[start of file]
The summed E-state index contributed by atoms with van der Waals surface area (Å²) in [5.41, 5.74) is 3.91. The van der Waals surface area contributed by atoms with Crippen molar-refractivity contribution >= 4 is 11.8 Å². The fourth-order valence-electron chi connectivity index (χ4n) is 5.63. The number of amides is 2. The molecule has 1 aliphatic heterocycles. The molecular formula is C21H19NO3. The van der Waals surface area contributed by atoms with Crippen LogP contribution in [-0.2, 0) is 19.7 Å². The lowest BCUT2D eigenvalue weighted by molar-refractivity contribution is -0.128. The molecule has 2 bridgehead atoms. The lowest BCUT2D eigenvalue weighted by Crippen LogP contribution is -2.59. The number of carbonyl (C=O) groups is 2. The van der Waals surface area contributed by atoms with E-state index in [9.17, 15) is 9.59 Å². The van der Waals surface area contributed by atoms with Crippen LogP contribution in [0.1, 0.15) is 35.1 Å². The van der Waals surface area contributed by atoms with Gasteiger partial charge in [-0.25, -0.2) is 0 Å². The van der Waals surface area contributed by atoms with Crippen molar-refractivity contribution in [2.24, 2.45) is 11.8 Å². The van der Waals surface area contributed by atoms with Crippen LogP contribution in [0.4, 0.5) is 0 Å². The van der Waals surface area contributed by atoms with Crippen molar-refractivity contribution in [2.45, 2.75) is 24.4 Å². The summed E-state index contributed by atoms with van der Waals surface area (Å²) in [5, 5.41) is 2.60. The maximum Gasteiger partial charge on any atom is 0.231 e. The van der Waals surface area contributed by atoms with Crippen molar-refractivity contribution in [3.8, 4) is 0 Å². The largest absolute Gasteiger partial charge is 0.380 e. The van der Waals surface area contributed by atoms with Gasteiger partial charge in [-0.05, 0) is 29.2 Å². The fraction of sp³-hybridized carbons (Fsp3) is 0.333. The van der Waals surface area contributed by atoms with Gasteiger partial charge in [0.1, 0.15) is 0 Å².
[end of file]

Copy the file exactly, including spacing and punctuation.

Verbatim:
The summed E-state index contributed by atoms with van der Waals surface area (Å²) in [5.41, 5.74) is 3.91. The van der Waals surface area contributed by atoms with Crippen molar-refractivity contribution >= 4 is 11.8 Å². The fourth-order valence-electron chi connectivity index (χ4n) is 5.63. The number of amides is 2. The molecule has 1 aliphatic heterocycles. The molecular formula is C21H19NO3. The van der Waals surface area contributed by atoms with Crippen LogP contribution in [-0.2, 0) is 19.7 Å². The lowest BCUT2D eigenvalue weighted by molar-refractivity contribution is -0.128. The molecule has 2 bridgehead atoms. The lowest BCUT2D eigenvalue weighted by Crippen LogP contribution is -2.59. The number of carbonyl (C=O) groups is 2. The van der Waals surface area contributed by atoms with E-state index in [9.17, 15) is 9.59 Å². The van der Waals surface area contributed by atoms with Crippen LogP contribution in [0.1, 0.15) is 35.1 Å². The van der Waals surface area contributed by atoms with Gasteiger partial charge in [-0.25, -0.2) is 0 Å². The van der Waals surface area contributed by atoms with Crippen molar-refractivity contribution in [2.24, 2.45) is 11.8 Å². The van der Waals surface area contributed by atoms with Crippen LogP contribution in [0.4, 0.5) is 0 Å². The van der Waals surface area contributed by atoms with Crippen molar-refractivity contribution in [2.45, 2.75) is 24.4 Å². The summed E-state index contributed by atoms with van der Waals surface area (Å²) in [5, 5.41) is 2.60. The maximum Gasteiger partial charge on any atom is 0.231 e. The van der Waals surface area contributed by atoms with Crippen molar-refractivity contribution in [3.8, 4) is 0 Å². The largest absolute Gasteiger partial charge is 0.380 e. The van der Waals surface area contributed by atoms with Gasteiger partial charge in [-0.05, 0) is 29.2 Å². The fraction of sp³-hybridized carbons (Fsp3) is 0.333. The van der Waals surface area contributed by atoms with Gasteiger partial charge in [0.1, 0.15) is 0 Å².